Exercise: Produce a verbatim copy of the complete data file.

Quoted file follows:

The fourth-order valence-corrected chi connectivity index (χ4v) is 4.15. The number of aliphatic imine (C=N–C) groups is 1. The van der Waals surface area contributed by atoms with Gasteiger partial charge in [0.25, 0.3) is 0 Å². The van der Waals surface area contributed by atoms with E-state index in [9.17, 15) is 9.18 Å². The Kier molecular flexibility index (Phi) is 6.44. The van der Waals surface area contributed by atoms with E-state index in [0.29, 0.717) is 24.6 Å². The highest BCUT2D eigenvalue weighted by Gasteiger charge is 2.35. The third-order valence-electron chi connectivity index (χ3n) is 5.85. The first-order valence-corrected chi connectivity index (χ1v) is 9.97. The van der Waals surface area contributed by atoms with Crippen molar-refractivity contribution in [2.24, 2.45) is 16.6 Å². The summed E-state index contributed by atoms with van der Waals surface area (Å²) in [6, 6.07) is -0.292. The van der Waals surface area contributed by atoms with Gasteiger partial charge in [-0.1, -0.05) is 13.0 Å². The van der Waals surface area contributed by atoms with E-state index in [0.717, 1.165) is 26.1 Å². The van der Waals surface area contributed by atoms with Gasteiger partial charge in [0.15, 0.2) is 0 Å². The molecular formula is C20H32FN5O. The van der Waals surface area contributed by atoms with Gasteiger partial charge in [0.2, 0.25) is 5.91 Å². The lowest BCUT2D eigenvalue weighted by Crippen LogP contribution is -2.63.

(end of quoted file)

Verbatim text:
The fourth-order valence-corrected chi connectivity index (χ4v) is 4.15. The number of aliphatic imine (C=N–C) groups is 1. The van der Waals surface area contributed by atoms with Gasteiger partial charge in [0.25, 0.3) is 0 Å². The van der Waals surface area contributed by atoms with E-state index in [9.17, 15) is 9.18 Å². The Kier molecular flexibility index (Phi) is 6.44. The van der Waals surface area contributed by atoms with E-state index in [0.29, 0.717) is 24.6 Å². The highest BCUT2D eigenvalue weighted by Gasteiger charge is 2.35. The third-order valence-electron chi connectivity index (χ3n) is 5.85. The first-order valence-corrected chi connectivity index (χ1v) is 9.97. The van der Waals surface area contributed by atoms with Crippen molar-refractivity contribution in [2.24, 2.45) is 16.6 Å². The summed E-state index contributed by atoms with van der Waals surface area (Å²) in [6, 6.07) is -0.292. The van der Waals surface area contributed by atoms with Gasteiger partial charge in [-0.1, -0.05) is 13.0 Å². The van der Waals surface area contributed by atoms with E-state index in [0.717, 1.165) is 26.1 Å². The van der Waals surface area contributed by atoms with Gasteiger partial charge in [0.15, 0.2) is 0 Å². The molecular formula is C20H32FN5O. The van der Waals surface area contributed by atoms with Gasteiger partial charge in [0.2, 0.25) is 5.91 Å². The lowest BCUT2D eigenvalue weighted by Crippen LogP contribution is -2.63.